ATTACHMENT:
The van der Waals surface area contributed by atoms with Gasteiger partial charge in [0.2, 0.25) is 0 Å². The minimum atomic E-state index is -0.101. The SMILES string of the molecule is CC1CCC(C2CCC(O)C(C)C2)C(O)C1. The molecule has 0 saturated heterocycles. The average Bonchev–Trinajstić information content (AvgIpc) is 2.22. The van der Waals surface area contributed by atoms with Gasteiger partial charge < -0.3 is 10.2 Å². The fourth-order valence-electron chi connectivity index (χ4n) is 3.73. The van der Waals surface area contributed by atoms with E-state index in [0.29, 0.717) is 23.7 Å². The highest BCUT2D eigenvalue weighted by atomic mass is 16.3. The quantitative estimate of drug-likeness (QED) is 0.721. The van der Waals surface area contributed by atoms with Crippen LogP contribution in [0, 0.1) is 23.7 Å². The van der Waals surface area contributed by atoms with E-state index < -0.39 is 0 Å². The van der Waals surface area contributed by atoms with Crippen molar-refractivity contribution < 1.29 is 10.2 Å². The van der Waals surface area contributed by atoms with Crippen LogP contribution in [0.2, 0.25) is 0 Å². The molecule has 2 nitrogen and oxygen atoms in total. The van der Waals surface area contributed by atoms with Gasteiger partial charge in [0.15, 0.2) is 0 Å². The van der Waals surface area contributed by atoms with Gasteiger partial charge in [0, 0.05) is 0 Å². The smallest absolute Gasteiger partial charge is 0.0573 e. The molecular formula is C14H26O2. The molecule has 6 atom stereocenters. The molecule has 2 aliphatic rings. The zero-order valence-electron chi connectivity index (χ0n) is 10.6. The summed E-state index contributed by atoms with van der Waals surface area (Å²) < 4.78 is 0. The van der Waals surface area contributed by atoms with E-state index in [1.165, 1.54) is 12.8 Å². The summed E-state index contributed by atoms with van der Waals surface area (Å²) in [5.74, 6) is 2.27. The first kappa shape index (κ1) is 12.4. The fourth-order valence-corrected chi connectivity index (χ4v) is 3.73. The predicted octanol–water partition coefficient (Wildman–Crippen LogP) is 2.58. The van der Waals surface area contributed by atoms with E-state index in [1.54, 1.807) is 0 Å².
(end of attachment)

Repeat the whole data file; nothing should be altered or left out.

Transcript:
The van der Waals surface area contributed by atoms with Gasteiger partial charge in [0.2, 0.25) is 0 Å². The minimum atomic E-state index is -0.101. The SMILES string of the molecule is CC1CCC(C2CCC(O)C(C)C2)C(O)C1. The molecule has 0 saturated heterocycles. The average Bonchev–Trinajstić information content (AvgIpc) is 2.22. The van der Waals surface area contributed by atoms with Gasteiger partial charge < -0.3 is 10.2 Å². The fourth-order valence-electron chi connectivity index (χ4n) is 3.73. The van der Waals surface area contributed by atoms with E-state index in [0.29, 0.717) is 23.7 Å². The highest BCUT2D eigenvalue weighted by atomic mass is 16.3. The quantitative estimate of drug-likeness (QED) is 0.721. The van der Waals surface area contributed by atoms with Crippen LogP contribution in [0, 0.1) is 23.7 Å². The van der Waals surface area contributed by atoms with E-state index < -0.39 is 0 Å². The van der Waals surface area contributed by atoms with Crippen molar-refractivity contribution < 1.29 is 10.2 Å². The van der Waals surface area contributed by atoms with Crippen LogP contribution in [0.2, 0.25) is 0 Å². The molecule has 2 nitrogen and oxygen atoms in total. The van der Waals surface area contributed by atoms with Gasteiger partial charge in [0.15, 0.2) is 0 Å². The van der Waals surface area contributed by atoms with Gasteiger partial charge in [0, 0.05) is 0 Å². The smallest absolute Gasteiger partial charge is 0.0573 e. The molecular formula is C14H26O2. The molecule has 6 atom stereocenters. The molecule has 2 aliphatic rings. The zero-order valence-electron chi connectivity index (χ0n) is 10.6. The summed E-state index contributed by atoms with van der Waals surface area (Å²) < 4.78 is 0. The van der Waals surface area contributed by atoms with E-state index in [1.165, 1.54) is 12.8 Å². The summed E-state index contributed by atoms with van der Waals surface area (Å²) in [5.74, 6) is 2.27. The first kappa shape index (κ1) is 12.4. The fourth-order valence-corrected chi connectivity index (χ4v) is 3.73. The predicted octanol–water partition coefficient (Wildman–Crippen LogP) is 2.58. The van der Waals surface area contributed by atoms with E-state index in [1.54, 1.807) is 0 Å².